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Deportation is great fear of Hispanic Christians in Trump’s America

North America

Deportation is great fear of Hispanic Christians in Trump’s America

Latino Protestants most likely to rate Trump a ‘terrible’ president

Half of Latino Christians worry about themselves or someone close to them getting deported, according to Pew Research Center data provided to Christianity Today. More than four in 10 have “serious concerns” about their place in America under Trump.

Hispanic Catholics (54 per cent) and Protestants (47 per cent) were more likely than the unaffiliated (38 per cent) to say they worry “a lot” or “some” about the threat of deportation, Pew’s survey of Hispanic adults living in the US found. One in four Protestants worry a lot (25 per cent), while Catholics are significantly most likely to worry a lot (37 per cent).

The Trump administration announced Tuesday a plan to aggressively enforce current immigration laws, which is expected to result in more and quicker deportations for undocumented immigrants. Previous administrations had prioritized undocumented immigrants charged with severe crimes.

The orders from the Department of Homeland Security (DHS) include provisions to protect children brought to the United States when their parents entered illegally. About a million of these “Dreamers” have been safeguarded by the Deferred Action for Childhood Arrivals (DACA) program, while Deferred Action for Parents of Americans applies to families of children born in the US.

“I ask the administration to enact and fulfill the promise President Trump made not to harm families and exclusively deport those involved in nefarious activities,” stated Samuel Rodriguez, one of Trump’s evangelical advisers and president of the National Hispanic Christian Leadership Conference (NHCLC). “Please, help us keep families together.”

A significant proportion of the country’s Latino population—57 million people and growing—have been grappling with their place in America under the new president, even though two-thirds were born here, according to Pew.

After Trump’s election, half of Hispanic Catholics (50 per cent) said they now had “serious concerns about my place in America.” This was significantly higher than the 37 percent of Protestants and 38 percent of the unaffiliated who felt the same.

Conversely, those two groups were significantly more likely than Catholics to feel secure under Trump. A majority—59 percent of Latino Protestants and 57 percent of those with no religious affiliation—agreed with the statement, “I am confident about my place in America.” Only 46 percent of Catholics felt the same.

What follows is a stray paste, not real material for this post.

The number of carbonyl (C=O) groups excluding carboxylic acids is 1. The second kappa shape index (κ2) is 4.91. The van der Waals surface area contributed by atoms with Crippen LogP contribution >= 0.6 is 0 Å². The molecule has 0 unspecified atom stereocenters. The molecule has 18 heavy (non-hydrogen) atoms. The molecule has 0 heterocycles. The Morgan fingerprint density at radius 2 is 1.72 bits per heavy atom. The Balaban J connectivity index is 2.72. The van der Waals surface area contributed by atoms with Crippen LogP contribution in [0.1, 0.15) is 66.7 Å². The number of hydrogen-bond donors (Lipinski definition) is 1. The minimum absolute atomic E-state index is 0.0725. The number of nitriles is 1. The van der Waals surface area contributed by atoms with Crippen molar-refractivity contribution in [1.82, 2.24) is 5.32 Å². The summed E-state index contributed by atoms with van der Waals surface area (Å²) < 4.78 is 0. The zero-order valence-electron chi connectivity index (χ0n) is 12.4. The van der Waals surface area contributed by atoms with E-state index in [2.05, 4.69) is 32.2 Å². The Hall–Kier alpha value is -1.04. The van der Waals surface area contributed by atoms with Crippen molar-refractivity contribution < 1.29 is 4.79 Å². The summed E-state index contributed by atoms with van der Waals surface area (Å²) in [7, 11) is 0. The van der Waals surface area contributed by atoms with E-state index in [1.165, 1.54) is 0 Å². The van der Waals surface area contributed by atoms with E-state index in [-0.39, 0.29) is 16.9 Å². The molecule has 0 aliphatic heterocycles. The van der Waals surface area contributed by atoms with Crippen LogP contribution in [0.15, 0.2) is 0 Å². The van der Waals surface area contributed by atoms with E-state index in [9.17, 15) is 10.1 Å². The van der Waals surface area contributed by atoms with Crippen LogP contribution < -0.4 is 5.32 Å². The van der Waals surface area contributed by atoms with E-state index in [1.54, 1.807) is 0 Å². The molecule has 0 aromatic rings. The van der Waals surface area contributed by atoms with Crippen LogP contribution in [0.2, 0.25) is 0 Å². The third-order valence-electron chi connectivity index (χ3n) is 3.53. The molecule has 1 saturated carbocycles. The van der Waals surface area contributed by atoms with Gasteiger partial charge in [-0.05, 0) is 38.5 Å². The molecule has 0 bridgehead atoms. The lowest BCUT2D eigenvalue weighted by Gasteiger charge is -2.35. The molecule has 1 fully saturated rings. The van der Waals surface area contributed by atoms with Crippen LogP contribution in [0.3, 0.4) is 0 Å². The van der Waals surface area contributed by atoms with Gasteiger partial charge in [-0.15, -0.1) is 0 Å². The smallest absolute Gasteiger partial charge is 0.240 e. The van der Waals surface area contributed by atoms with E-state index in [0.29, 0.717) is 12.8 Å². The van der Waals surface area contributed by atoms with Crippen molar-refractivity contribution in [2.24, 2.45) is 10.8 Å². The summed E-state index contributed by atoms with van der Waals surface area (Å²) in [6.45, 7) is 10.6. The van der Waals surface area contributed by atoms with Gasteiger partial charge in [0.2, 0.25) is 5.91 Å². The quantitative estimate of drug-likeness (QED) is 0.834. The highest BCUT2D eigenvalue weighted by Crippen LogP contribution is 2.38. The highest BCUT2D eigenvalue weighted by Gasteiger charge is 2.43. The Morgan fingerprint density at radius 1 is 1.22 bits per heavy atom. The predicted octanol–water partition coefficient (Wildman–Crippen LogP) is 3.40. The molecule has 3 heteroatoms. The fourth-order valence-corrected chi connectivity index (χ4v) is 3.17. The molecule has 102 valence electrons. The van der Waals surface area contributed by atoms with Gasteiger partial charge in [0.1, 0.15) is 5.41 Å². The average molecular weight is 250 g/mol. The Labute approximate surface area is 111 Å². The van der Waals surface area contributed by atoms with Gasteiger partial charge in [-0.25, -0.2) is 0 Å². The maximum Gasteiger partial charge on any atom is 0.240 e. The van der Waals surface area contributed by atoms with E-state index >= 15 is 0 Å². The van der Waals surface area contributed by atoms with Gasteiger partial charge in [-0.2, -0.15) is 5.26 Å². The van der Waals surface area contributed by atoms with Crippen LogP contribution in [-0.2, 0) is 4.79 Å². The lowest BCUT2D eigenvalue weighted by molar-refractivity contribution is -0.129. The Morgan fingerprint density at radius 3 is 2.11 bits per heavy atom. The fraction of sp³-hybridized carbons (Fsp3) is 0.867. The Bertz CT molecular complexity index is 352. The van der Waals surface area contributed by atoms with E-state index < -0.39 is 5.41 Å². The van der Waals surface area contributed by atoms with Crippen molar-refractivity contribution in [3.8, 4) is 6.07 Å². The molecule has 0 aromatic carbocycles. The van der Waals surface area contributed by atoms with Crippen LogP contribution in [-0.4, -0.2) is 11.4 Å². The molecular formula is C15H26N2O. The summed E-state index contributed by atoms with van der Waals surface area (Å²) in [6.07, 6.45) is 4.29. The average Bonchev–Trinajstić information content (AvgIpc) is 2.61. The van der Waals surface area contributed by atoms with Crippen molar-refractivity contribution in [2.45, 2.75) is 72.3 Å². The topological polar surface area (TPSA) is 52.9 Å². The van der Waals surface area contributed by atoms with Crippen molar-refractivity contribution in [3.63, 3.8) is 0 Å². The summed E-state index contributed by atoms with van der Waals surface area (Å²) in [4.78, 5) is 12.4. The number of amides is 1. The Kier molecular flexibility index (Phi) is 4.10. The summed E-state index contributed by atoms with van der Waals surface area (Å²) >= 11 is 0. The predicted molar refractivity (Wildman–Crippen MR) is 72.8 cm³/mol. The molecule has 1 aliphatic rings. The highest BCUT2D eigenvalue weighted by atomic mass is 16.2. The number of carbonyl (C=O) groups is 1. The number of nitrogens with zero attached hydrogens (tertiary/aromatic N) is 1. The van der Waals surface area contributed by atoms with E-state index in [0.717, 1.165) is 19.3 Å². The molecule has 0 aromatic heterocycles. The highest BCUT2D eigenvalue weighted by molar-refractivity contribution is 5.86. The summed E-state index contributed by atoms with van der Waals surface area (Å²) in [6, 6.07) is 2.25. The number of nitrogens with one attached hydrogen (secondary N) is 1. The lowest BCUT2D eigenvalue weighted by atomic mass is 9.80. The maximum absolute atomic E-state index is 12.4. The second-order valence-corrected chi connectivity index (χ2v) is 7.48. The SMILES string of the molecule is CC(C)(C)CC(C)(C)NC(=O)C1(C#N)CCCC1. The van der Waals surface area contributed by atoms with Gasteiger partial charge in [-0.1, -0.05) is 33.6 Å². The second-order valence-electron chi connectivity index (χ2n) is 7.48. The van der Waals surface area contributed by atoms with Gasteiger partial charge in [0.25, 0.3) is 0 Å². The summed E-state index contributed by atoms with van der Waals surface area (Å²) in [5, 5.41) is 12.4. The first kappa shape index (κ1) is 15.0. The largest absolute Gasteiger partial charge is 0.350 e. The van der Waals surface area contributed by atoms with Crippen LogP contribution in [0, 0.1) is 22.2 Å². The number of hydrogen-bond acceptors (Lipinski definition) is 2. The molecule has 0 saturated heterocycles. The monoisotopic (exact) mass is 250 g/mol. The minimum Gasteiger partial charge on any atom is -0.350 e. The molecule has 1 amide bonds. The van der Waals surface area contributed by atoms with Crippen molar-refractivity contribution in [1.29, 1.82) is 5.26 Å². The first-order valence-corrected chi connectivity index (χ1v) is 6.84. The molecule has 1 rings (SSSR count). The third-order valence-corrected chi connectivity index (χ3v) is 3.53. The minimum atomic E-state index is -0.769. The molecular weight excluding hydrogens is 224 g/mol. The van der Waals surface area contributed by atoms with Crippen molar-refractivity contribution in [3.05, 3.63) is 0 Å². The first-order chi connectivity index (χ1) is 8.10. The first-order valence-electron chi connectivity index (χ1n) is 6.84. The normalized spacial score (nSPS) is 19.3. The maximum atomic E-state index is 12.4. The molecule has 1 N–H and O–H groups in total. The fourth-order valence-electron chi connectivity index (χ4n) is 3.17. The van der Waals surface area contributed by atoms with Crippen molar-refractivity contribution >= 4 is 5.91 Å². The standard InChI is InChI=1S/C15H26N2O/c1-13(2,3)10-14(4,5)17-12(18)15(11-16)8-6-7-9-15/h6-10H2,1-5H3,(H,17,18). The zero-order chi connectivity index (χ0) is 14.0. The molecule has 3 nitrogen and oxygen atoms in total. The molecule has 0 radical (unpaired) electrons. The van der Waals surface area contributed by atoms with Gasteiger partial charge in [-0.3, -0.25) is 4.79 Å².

Rodriguez—who read from the Beatitudes during Trump’s inauguration—has urged the Trump administration to keep DACA intact. He also said he was “encouraged to learn the DHS will maintain the previous administration’s policy of keeping churches and schools off-limits from future immigration enforcement actions.”

Some churches that minister to undocumented immigrants or offer sanctuary still fear the worst.

Intimidating government policies “not only target immigrants themselves, each of whom we believe is made in the image of God with inherent dignity regardless of their legal status, but also encroach upon religious institutions’ ability to minister,” wrote Southern Baptists Alan Cross and Gus Reyes in Time magazine.

In the Pew survey of Hispanic adults, Protestants had the lowest expectations for Trump as president, with a plurality of 29 percent anticipating he will be “terrible,” compared to 23 percent of Catholics and 24 percent of Hispanics overall rating him that low. However, Protestants were also significantly more likely than Catholics to say Trump will be a “great” president (12% vs. 3%).

Across religious groups, more Latinos placed Trump in the “terrible” category than labeled him with any of the other responses: great, good, average, poor. (The breakdown for Protestants: 12 per cent great; 12 per cent good; 23 per cent average; 18 per cent poor; 29 per cent terrible. The breakdown for Catholics: 3 per cent great; 17 per cent good; 29 per cent average; 17 per cent poor; 23 per cent terrible.)

Despite their concerns over deportation, Hispanics are more likely to believe issues like education, national security, the economy, and health care belong higher on Trump’s agenda than immigration. Fewer than half of Protestants (44 per cent) told Pew that immigration should be a priority. Catholics were slightly more in favor, with 52 percent ranking it as a top issue.